Rugby Union: Super 12 a different game in a different world

Mark Evans, the Saracens director of coaching, surveys an elite competition
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The Independent Online
The jury seems to be out, in the northern hemisphere at least, on the merits or otherwise of the Super 12 competition. Certain commentators note aggregate scores regularly topping 80 or 90 points and assume the game of rugby has become basketball, while others say this is exactly the sort of fare that needs to be put before the viewing public.

What is certain is the northern hemisphere has nothing like it. That is not too surprising as we do not have three countries of comparable strength to South Africa, New Zealand and Australia. Nor do we have a pool of offshore talent to draw from that Fiji, Western Samoa and Tonga provide. But over and above playing resources, the structure and officiating of the competition encourages a particular style of play.

The key element is that there is no relegation - the same three Australian and five New Zealand teams always participate, even if they end the season in 12th position (the South African sides rely on the Currie Cup for qualification). Contrast this with the situation which faced Leicester in April - European Cup finalists with the prospect of not even qualifying for the group matches next year. No wonder their final League match against Sale was a fraught affair. Then you have a system of bonus points which rewards try scoring and yet doesn't distort the competition as a similar system has done in Wales.

Perhaps even more importantly is the way in which games are refereed. When you listen to the TV coverage all you hear is the man in charge telling players to "roll away", "leave it alone" or "let them have it". If a player does lie on the ball or prevent release he is unceremoniously rucked out of the way and frequently penalised as well. In the scrummage the collapsed front row is ignored so long as the ball is available but generally they do make the back-row forwards stay bound on. The result is that the play is more fluid - with defenders, if not attackers, staying on their feet in the tackle and more running attacks from first phase. The referees also have the power to "sin-bin" players - using an easily identifiable white card - for technical offences including professional fouls.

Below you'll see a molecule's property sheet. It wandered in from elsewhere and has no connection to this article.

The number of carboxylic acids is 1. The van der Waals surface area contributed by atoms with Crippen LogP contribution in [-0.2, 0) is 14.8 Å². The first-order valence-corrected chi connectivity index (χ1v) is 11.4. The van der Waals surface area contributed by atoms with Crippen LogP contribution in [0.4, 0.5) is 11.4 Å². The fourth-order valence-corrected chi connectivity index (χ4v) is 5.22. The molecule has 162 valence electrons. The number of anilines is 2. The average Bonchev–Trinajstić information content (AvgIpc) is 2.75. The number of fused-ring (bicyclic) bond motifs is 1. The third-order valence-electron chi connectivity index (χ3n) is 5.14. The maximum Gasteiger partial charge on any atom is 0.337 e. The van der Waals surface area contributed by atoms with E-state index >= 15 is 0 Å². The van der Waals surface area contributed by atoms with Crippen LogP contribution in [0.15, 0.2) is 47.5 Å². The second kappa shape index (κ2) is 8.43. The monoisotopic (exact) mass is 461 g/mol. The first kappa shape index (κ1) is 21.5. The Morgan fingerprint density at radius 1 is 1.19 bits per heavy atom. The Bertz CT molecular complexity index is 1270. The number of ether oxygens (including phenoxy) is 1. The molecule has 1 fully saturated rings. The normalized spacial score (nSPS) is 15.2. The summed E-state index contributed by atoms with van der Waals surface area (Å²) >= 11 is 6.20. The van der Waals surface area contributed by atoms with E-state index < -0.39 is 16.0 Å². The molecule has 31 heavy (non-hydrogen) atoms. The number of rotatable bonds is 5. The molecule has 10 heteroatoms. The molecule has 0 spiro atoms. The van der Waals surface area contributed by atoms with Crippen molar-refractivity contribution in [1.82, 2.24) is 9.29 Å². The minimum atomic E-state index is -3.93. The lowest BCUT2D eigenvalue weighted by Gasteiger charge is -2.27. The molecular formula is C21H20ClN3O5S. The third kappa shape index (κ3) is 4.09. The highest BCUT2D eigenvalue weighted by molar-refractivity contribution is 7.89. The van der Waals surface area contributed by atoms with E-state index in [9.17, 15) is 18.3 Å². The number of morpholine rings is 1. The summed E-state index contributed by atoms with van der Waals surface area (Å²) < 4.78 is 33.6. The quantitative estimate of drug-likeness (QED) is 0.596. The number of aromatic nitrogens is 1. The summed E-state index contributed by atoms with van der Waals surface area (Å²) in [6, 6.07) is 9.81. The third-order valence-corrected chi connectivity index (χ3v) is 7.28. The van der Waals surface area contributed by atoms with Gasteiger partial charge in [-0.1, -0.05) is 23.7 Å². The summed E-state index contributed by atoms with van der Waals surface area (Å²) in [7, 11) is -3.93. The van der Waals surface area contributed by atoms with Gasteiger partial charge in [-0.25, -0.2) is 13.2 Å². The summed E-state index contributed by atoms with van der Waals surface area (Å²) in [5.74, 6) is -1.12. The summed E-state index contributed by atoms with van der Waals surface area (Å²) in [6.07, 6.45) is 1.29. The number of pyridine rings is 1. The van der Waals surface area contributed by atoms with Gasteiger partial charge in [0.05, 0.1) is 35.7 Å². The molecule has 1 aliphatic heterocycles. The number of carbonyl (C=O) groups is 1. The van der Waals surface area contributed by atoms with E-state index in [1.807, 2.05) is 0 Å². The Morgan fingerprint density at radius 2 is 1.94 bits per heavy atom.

The final element is one of attitude - the players do roll away, defenders do stay on their feet and forwards do not chase lost causes. There is an acceptance that the ball needs to be moved about if rugby is to be attractive. The players appear very relaxed - there is no dissent, very little tactical kicking and a willingness to put skills to the test even if it means errors are made.

And there are a lot of errors - in one game between Auckland and ACT there were more than 30 turnovers. There is a slight sense of "you score one try, we'll score two", but this also means the support play, handling and running have been breathtaking. Another myth is that all players stay on their feet - absolute nonsense. The attackers dive on the ground to secure the ball at the earliest opportunity but the defenders don't (or aren't allowed to).

On top of all this, the shirts are colourful, the pitch festooned with advertising, the PA blares out rock music and silly mascots bounce around the stadium; the whole thing is sold to the public and it is difficult to imagine them accepting a stolid 9-9 draw.

Elements of the competition could be usefully taken up by the northern hemisphere but to seek to replicate it would be silly. By the same token don't expect to see South Africa play a Super 12 type game in the forthcoming Test series against the Lions. It will be more structured, less freewheeling, and more reliant on sustained pressure. Not a worse type of rugby - just different and equally enjoyable.

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